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Participant-oriented Evaluation Approaches: Stake’s Countenance . Emily Howard Program Evaluation and Policy Analysis. Responsive Evaluation. Grew out of dislike for mechanical and preordinate evaluation methods in the late 1960s. Characteristics include : 1. Depends on inductive reasoning

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participant oriented evaluation approaches stake s countenance
Participant-oriented Evaluation Approaches: Stake’s Countenance

Emily Howard

Program Evaluation and Policy Analysis

slide2

Responsive Evaluation

Grew out of dislike for mechanical and preordinate evaluation methods in the late 1960s.

Characteristics include :

1. Depends on inductive reasoning

2. Uses a multiplicity of data

3. Does not follow a standard plan

4. Records multiple rather than single realities

Fitzpatrick, Sanders, Worthen 2004

quick vocabulary lesson

Transaction: Successive engagements or dynamic encounters constituting the process of instruction. (Activities, processes, etc.) Example: Behavioral interactions.

Quick Vocabulary Lesson

Outcomes: The effects of the instructional experience. (Including observations and unintentional outcomes.) Example: Teacher performance.

Antecedent: A condition existing prior to instruction that may relate to outcomes. (Inputs, resources, etc.) Example: Teacher background.

what does it do

The ultimate test of an evaluation’s validity is the extent to which it increases the audience’s understanding of the entity that was evaluated.

Responsive evaluators in continuous communication with stakeholders.

Stresses importance of being responsive to realities in program and concerns of participants rather than relying on preconceptions.

Disinterested in formal objectives and formal data collection.

What Does it Do?

Affords the evaluator information needed to analyze the levels of congruency.

advantages

Attempts to reflect the complexity of the program as realistically as possible.

Has great potential for gaining new insights and theories about the field and program it evaluates.

Advantages

Evaluators look at the needs for those whom the program serves.

disadvantages

Approach accused of being too subjective.

Possibly over-minimizes the importance of data collection instruments and quantitative evaluation.

Disadvantages

Can be cost prohibitive and labor intensive.

case study evaluating an environmental education professional development course
Case Study: Evaluating an Environmental Education Professional Development Course

Purpose: “Evaluate an environmental education professional development course using Stake’s Countenance Model as the organizational framework.”

case background

Course designed to educate teachers about research and instructional strategies used to investigate community environmental issues.

Case Background

Course included laboratory procedures, data collection trips, and data analysis.

Evaluation of a Chesapeake Watershed Ecology course.

evaluation methodology

Unexpected Outcomes:

Enhanced professional confidence

Not enough time to study and reflect

Administrative barriers to implementing what they learned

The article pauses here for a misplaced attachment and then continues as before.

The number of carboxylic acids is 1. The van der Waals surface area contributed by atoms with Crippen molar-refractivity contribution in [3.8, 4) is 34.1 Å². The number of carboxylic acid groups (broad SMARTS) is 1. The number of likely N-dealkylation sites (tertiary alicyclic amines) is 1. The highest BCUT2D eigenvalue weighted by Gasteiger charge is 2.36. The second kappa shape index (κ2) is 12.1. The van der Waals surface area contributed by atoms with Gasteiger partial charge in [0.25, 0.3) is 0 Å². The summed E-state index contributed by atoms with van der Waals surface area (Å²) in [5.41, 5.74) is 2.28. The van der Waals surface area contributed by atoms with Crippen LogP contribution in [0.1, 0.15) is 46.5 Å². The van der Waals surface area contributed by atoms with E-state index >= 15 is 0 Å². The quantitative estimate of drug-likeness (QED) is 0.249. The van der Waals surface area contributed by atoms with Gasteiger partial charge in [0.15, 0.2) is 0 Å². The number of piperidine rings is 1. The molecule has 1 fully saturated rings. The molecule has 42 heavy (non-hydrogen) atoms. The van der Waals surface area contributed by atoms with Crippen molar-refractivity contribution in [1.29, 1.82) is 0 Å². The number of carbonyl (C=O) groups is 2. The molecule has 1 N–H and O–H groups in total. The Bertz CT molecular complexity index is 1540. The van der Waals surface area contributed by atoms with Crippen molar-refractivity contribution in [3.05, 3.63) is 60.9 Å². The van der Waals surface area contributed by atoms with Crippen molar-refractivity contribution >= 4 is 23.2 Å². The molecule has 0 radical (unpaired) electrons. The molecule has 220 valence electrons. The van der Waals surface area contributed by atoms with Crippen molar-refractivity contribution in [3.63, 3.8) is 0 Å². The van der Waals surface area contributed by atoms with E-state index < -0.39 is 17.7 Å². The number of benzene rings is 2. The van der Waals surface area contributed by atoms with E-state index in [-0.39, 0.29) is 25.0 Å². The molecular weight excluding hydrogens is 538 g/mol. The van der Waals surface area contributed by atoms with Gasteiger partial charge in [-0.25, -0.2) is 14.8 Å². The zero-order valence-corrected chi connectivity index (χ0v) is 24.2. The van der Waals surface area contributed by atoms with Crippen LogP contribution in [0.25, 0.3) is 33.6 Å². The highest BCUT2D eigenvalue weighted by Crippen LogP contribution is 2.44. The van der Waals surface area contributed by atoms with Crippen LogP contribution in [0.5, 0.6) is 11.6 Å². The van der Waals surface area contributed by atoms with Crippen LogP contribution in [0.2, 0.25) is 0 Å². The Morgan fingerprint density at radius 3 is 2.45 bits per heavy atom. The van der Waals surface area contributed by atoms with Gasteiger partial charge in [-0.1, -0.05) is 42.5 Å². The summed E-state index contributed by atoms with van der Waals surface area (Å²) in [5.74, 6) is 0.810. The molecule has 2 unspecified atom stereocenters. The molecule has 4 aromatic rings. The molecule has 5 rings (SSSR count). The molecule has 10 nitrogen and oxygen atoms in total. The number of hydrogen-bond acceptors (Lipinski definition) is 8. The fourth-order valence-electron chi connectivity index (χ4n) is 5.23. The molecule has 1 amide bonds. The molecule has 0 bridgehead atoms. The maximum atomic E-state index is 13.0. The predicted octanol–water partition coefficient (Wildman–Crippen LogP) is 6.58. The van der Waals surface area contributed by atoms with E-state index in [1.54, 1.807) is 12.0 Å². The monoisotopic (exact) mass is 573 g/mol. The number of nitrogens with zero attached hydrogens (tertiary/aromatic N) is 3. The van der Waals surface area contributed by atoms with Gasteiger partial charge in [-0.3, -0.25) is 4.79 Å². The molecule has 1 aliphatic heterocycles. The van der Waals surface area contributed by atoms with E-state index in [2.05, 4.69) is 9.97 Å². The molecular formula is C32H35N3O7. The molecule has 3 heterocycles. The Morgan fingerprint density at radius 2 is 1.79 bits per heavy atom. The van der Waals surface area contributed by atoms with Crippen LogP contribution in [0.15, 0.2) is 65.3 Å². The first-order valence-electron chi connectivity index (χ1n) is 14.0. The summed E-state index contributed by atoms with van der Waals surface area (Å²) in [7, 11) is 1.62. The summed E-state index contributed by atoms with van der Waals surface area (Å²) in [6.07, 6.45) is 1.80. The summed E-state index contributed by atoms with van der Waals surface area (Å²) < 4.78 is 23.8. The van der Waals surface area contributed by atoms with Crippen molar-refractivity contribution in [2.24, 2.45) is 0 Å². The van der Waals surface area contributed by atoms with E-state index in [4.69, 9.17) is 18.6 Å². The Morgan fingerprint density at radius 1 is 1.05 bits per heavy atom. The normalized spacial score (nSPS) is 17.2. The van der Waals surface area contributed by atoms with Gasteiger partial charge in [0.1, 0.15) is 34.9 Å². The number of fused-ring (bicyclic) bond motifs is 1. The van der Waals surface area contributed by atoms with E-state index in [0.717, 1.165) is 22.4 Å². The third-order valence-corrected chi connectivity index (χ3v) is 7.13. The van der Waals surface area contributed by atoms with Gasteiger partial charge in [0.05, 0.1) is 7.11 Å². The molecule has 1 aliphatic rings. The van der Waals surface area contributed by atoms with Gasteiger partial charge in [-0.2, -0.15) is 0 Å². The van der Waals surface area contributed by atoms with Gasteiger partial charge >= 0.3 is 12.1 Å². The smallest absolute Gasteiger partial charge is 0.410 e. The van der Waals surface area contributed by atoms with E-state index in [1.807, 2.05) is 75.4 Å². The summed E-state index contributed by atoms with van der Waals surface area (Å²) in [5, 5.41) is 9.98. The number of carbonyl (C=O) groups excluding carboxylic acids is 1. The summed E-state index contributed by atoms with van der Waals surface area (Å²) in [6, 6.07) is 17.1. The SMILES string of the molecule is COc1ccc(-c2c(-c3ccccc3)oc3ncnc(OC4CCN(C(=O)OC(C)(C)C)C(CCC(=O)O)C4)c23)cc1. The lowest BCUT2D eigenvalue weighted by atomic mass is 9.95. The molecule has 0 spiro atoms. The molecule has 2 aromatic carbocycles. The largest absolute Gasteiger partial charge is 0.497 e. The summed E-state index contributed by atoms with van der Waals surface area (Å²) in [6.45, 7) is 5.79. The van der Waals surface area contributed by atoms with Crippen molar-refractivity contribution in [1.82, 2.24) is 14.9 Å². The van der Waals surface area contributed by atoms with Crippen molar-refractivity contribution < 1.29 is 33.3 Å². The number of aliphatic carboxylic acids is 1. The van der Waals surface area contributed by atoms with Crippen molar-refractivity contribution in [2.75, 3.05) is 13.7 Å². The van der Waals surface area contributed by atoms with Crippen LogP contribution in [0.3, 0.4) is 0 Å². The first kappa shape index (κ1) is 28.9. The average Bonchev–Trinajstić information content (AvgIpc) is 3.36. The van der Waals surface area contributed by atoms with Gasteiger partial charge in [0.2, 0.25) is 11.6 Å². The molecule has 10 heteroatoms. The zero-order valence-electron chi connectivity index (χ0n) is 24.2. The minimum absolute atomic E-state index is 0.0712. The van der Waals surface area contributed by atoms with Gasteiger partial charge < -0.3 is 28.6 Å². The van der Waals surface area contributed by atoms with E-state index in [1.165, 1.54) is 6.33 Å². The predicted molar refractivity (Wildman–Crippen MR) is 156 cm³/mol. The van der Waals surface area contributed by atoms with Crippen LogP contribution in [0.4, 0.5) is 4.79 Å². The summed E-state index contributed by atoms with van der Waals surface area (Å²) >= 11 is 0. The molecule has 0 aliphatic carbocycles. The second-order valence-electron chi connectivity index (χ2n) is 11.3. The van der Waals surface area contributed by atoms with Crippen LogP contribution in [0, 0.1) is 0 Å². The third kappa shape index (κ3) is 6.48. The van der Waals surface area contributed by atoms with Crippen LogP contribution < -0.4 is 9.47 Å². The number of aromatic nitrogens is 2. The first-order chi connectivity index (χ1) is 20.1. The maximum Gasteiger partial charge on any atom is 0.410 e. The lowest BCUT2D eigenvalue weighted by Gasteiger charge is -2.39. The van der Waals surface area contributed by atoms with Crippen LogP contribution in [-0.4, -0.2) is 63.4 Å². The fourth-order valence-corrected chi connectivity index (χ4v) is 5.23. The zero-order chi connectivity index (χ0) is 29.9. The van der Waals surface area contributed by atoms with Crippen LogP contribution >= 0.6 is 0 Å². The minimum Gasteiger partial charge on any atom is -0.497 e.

Antecedents:

Teacher background

Appropriate curriculum

Resource availability

Transactions:

Component participation

Behavioral interactions

Course choreography

Data Collection Instruments:

1. Pretest

2. Posttest

3. Teacher opinion survey

4. Expert opinion questionnaire

5. Attendance records

6. Background information

7. Teacher journals

8. Instructor journal

Evaluation Methodology

Outcomes:

Improved performance

Teacher attitudes

Intent to use

Criterion levels were established to judge discrepancies between what was intended and what was observed to occur.

slide12

Countenance Matrix

The table shows the outstanding

characteristics of the course.

The table compares intents to

observations and describes the

judgment standards and the

judgment of the evaluator.

evaluation results summary

Benefit of using Stake’s Countenance:

  • Facilitated in-depth understanding of the course.
  • Revealed unanticipated consequences as well as reasons and consequences for the effects.

Results of Evaluation:

1. Teachers were familiar with basic concepts but not advanced techniques.

2. Established importance of ties between perceived resource ability, class participation, and curricular choices.

3. Linked knowledge gains and improved professional confidence expressed by the teachers.

Evaluation Results & Summary
quality of the case study

Questions

Observations

Case study did not tackle a complex issue, hard to judge the technique.

Tool seemed well-suited to case; in education evaluation should be participant-oriented.

Would other techniques have been more or less helpful?

Is the technique more than the matrix, and is an evaluator necessary?

Did not see voice of the evaluator. Judgments largely a result of participant experience and rating.

Quality of the Case Study

Does the evaluator do more than facilitate? Does the evaluator make “big picture” observations?

Some of the judgments could have possibly been culled from survey results as well.

Would different techniques have yielded different results?

questions

Graphic

Questions?

Emily Howard

Participant-oriented Evaluation: Stake’s Countenance